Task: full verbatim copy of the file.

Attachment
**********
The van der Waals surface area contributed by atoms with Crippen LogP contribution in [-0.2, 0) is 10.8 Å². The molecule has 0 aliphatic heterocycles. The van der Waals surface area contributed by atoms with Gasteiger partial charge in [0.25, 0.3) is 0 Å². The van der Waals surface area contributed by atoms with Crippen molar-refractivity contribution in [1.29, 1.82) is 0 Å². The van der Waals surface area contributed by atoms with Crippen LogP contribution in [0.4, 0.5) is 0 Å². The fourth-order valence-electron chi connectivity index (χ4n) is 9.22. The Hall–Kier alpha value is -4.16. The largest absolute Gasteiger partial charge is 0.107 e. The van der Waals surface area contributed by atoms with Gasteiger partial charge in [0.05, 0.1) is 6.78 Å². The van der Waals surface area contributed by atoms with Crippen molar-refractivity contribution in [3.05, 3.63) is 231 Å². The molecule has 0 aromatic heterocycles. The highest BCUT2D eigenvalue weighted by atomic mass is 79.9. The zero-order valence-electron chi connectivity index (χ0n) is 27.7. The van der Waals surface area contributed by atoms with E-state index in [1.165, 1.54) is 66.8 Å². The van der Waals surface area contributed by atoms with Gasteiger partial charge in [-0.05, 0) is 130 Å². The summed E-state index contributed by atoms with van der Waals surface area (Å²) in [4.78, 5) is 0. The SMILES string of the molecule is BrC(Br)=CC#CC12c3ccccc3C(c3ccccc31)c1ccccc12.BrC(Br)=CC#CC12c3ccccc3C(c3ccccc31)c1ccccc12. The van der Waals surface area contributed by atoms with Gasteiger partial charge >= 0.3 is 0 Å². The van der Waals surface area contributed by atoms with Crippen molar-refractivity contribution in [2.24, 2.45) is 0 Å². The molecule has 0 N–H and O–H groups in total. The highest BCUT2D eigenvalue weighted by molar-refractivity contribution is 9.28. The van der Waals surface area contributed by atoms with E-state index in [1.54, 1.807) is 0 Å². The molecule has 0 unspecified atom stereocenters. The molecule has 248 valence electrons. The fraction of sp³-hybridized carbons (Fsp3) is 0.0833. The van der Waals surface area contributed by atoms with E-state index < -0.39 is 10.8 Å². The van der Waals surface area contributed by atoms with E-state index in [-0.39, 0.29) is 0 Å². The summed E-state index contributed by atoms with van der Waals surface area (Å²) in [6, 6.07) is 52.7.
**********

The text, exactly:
The van der Waals surface area contributed by atoms with Crippen LogP contribution in [-0.2, 0) is 10.8 Å². The molecule has 0 aliphatic heterocycles. The van der Waals surface area contributed by atoms with Gasteiger partial charge in [0.25, 0.3) is 0 Å². The van der Waals surface area contributed by atoms with Crippen molar-refractivity contribution in [1.29, 1.82) is 0 Å². The van der Waals surface area contributed by atoms with Crippen LogP contribution in [0.4, 0.5) is 0 Å². The fourth-order valence-electron chi connectivity index (χ4n) is 9.22. The Hall–Kier alpha value is -4.16. The largest absolute Gasteiger partial charge is 0.107 e. The van der Waals surface area contributed by atoms with Gasteiger partial charge in [0.05, 0.1) is 6.78 Å². The van der Waals surface area contributed by atoms with Crippen molar-refractivity contribution in [3.05, 3.63) is 231 Å². The molecule has 0 aromatic heterocycles. The highest BCUT2D eigenvalue weighted by atomic mass is 79.9. The zero-order valence-electron chi connectivity index (χ0n) is 27.7. The van der Waals surface area contributed by atoms with E-state index in [1.165, 1.54) is 66.8 Å². The van der Waals surface area contributed by atoms with Gasteiger partial charge in [-0.05, 0) is 130 Å². The summed E-state index contributed by atoms with van der Waals surface area (Å²) in [4.78, 5) is 0. The SMILES string of the molecule is BrC(Br)=CC#CC12c3ccccc3C(c3ccccc31)c1ccccc12.BrC(Br)=CC#CC12c3ccccc3C(c3ccccc31)c1ccccc12. The van der Waals surface area contributed by atoms with Gasteiger partial charge >= 0.3 is 0 Å². The van der Waals surface area contributed by atoms with Crippen molar-refractivity contribution in [2.24, 2.45) is 0 Å². The molecule has 0 N–H and O–H groups in total. The highest BCUT2D eigenvalue weighted by molar-refractivity contribution is 9.28. The van der Waals surface area contributed by atoms with E-state index in [1.54, 1.807) is 0 Å². The molecule has 0 unspecified atom stereocenters. The molecule has 248 valence electrons. The fraction of sp³-hybridized carbons (Fsp3) is 0.0833. The van der Waals surface area contributed by atoms with E-state index < -0.39 is 10.8 Å². The van der Waals surface area contributed by atoms with E-state index in [-0.39, 0.29) is 0 Å². The summed E-state index contributed by atoms with van der Waals surface area (Å²) in [6, 6.07) is 52.7.